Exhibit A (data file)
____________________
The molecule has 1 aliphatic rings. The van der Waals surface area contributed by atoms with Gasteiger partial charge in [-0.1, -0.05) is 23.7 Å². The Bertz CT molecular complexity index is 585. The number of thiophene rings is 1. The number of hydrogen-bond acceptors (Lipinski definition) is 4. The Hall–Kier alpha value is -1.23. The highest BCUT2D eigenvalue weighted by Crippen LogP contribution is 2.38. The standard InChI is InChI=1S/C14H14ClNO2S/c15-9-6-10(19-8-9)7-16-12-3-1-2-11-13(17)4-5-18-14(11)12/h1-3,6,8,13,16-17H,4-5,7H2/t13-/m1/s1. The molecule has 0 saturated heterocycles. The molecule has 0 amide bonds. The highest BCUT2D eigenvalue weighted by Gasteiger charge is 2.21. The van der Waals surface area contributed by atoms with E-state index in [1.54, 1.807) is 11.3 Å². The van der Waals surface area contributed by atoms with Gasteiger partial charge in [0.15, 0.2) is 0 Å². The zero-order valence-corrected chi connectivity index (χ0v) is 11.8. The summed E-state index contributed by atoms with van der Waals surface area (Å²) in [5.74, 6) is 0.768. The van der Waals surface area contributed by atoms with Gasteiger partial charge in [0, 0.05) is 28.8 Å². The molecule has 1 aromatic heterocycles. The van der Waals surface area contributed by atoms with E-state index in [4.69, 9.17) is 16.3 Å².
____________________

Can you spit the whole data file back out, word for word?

The molecule has 1 aliphatic rings. The van der Waals surface area contributed by atoms with Gasteiger partial charge in [-0.1, -0.05) is 23.7 Å². The Bertz CT molecular complexity index is 585. The number of thiophene rings is 1. The number of hydrogen-bond acceptors (Lipinski definition) is 4. The Hall–Kier alpha value is -1.23. The highest BCUT2D eigenvalue weighted by Crippen LogP contribution is 2.38. The standard InChI is InChI=1S/C14H14ClNO2S/c15-9-6-10(19-8-9)7-16-12-3-1-2-11-13(17)4-5-18-14(11)12/h1-3,6,8,13,16-17H,4-5,7H2/t13-/m1/s1. The molecule has 0 saturated heterocycles. The molecule has 0 amide bonds. The highest BCUT2D eigenvalue weighted by Gasteiger charge is 2.21. The van der Waals surface area contributed by atoms with E-state index in [1.54, 1.807) is 11.3 Å². The van der Waals surface area contributed by atoms with Gasteiger partial charge in [0.15, 0.2) is 0 Å². The zero-order valence-corrected chi connectivity index (χ0v) is 11.8. The summed E-state index contributed by atoms with van der Waals surface area (Å²) in [5.74, 6) is 0.768. The van der Waals surface area contributed by atoms with Gasteiger partial charge in [0, 0.05) is 28.8 Å². The molecule has 1 aromatic heterocycles. The van der Waals surface area contributed by atoms with E-state index in [4.69, 9.17) is 16.3 Å².